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John W. Langley

From Wikipedia, the free encyclopedia

John W. Langley
A man with thin, black hair wearing a black jacket and vest, patterned tie, and white shirt
Member of the U.S. House of Representatives
from Kentucky's 10th district
In office
March 4, 1907 – January 11, 1926
Preceded byFrancis A. Hopkins
Succeeded byAndrew Jackson Kirk
Member of the Kentucky House of Representatives
In office
Personal details
John Wesley Langley

(1868-01-14)January 14, 1868
Floyd County, Kentucky
DiedJanuary 17, 1932(1932-01-17) (aged 64)
Pikeville, Kentucky
Resting placeLangley Cemetery, Floyd County, Kentucky
Political partyRepublican
Spouse(s)Katherine G. Langley
  • Katherine Bentley, later Hinton (1907-1976)
  • John Wesley Langley, Jr. (1912-1979)
  • Susanna Langley (d. 1890)

John Wesley Langley (January 14, 1868 – January 17, 1932) was a U.S. Representative from Kentucky, husband of Katherine Gudger Langley.

Born in Floyd County, Kentucky, Langley attended the common schools and then taught school for three years. He attended the law department of the National, Georgetown, and Columbian (now George Washington) Universities in Washington, D.C., for an aggregate period of eight years.

He was Examiner in the Pension Office and a member of the Board of Pension Appeals, Law Clerk in the General Land Office, and from 1899 to 1907, he was Disbursing and Appointment Clerk of the Census Office. He served in the State House of Representatives from 1886 to 1890.[1]

Langley was elected on March 4, 1907, as a Republican to the Sixtieth and to the nine succeeding Congresses where he became known as "Pork Barrel John." He served as chairman of the Committee on Public Buildings and Grounds (Sixty-sixth through Sixty-eighth Congresses).[2]

He resigned on January 11, 1926, after being convicted of illegally selling alcohol. Langley had deposited $115,000 in his bank account over a three-year period despite earning only $7,500 a year as a congressman. He had arranged for "medicinal" alcohol to be released to New York-based bootleggers during prohibition. He also tried to bribe a Prohibition officer.[3][4][5]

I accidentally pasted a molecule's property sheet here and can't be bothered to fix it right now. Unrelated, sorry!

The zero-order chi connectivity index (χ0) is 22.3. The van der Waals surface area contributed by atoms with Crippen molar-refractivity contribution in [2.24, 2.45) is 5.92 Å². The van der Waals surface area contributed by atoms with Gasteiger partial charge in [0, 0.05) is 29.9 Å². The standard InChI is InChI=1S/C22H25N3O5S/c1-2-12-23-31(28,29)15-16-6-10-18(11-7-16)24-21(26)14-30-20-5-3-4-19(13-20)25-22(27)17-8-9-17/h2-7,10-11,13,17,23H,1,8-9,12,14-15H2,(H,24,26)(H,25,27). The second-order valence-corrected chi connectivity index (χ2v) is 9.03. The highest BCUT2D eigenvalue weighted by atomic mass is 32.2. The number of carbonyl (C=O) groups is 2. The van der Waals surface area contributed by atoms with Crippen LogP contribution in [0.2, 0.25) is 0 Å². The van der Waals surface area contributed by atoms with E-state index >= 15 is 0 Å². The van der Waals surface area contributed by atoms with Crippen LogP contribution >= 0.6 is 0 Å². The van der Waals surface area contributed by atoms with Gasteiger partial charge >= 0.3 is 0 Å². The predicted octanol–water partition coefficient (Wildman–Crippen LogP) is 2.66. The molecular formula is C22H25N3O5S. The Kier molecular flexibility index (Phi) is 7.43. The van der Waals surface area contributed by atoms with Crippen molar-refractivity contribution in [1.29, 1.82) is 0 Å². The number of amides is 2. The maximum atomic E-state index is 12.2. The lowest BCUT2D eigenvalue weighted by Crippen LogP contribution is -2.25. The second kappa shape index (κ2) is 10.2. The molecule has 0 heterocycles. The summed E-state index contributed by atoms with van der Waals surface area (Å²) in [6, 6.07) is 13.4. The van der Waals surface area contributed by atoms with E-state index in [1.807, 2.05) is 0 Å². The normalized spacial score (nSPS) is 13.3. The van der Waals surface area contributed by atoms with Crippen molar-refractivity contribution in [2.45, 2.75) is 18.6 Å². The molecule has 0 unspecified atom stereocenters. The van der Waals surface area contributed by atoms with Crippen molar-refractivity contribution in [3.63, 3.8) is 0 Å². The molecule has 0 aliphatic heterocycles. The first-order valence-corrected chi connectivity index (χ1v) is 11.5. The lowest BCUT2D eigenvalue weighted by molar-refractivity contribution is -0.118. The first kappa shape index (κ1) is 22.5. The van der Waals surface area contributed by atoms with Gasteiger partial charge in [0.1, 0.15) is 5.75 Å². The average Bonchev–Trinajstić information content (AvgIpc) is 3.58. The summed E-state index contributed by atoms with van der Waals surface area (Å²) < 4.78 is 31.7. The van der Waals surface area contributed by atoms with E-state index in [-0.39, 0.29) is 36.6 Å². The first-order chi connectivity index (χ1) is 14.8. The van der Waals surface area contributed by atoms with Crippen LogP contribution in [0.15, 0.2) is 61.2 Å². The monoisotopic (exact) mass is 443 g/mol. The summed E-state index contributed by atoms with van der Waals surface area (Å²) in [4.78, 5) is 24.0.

His wife Katherine, then ran for his seat and won in the next election, declaring that her husband had been the victim of a conspiracy and resolving to clear his name. She also won the next election. He was paroled from the Atlanta Penitentiary in 1929, and with Katherine's intervention, President Calvin Coolidge granted John Langley a pardon on December 20, 1928. He sent out a Christmas message to his wife's constituents and a week later declared his intention to run for office (even though the President had stipulated his clemency was predicated on never running for office again).[6] He self-published a book They Tried to Crucify Me (1929) hoping to gain back his political clout.[7]

He resumed the practice of law in Pikeville, Kentucky, where he remained in good favor with his former constituents. Polly V. Hall, a Republican who was 98 years old in 1987 when she was interviewed, could remember his name (though not his wife's), and she stated emphatically that "... he was a good man ... never heard nothing bad said about him."[8]

John Langley died on January 17, 1932, from pneumonia.[6] He was interred in Floyd County, Kentucky.[9]

See also


  1. ^ Okrent, Daniel (2011). Last Call: The Rise and Fall of Prohibition. NY: Scribner. p. 275.
  2. ^ [1]
  3. ^ Tabler, Dave (15 July 2013). "He wears the breeches but the lady has brains". Appalachian History Stories, quotes and anecdotes. Retrieved 25 May 2016.
  4. ^ History, Art and Archives, United States House of Representatives. "LANGLEY, Katherine Gudger". maint: multiple names: authors list (link)
  5. ^ "Investigation of Bureau of Internal Revenue: Hearings Before the Select Committee on Investigation of the Bureau of Internal Revenue, United States Senate, Sixty-eighth Congress, First[-second] Session, Pursuant to S. Res. 168, Authorizing the Appointment of a Special Committee to Investigate the Bureau of Internal Revenue". 1925.
  6. ^ a b "Women in Congress, 1917-2006" (PDF). Office of History and Preservation, Office of the Clerk, U.S. House of Representatives. Washington, D.C.: Prepared Under the Direction of The Committee on House Administration of the U.S. House of Representatives (House document 108-223). 2006. p. 76. Retrieved 27 May 2016.
  7. ^ Harrison, Lowell H.; Klotter, James C. (1997). A New History of Kentucky. Lexington: University Press of Kentucky. p. 355.
  8. ^ "Interview with Polly V. Hall, July 29, 1987". Interview by Linda Wireman. 1987OH228 WS 083. "Remembering the Vote Oral History Project". Louie B. Nunn Center for Oral History, University of Kentucky Libraries. Retrieved 27 May 2016.
  9. ^ "John Wesley Langley". Findagrave. Retrieved 27 May 2016.


 This article incorporates public domain material from the Biographical Directory of the United States Congress website

U.S. House of Representatives
Preceded by
Francis A. Hopkins
Member of the U.S. House of Representatives
from Kentucky's 10th congressional district

March 4, 1907 – January 11, 1926 (obsolete district)
Succeeded by
Andrew J. Kirk
This page was last edited on 28 November 2020, at 16:54
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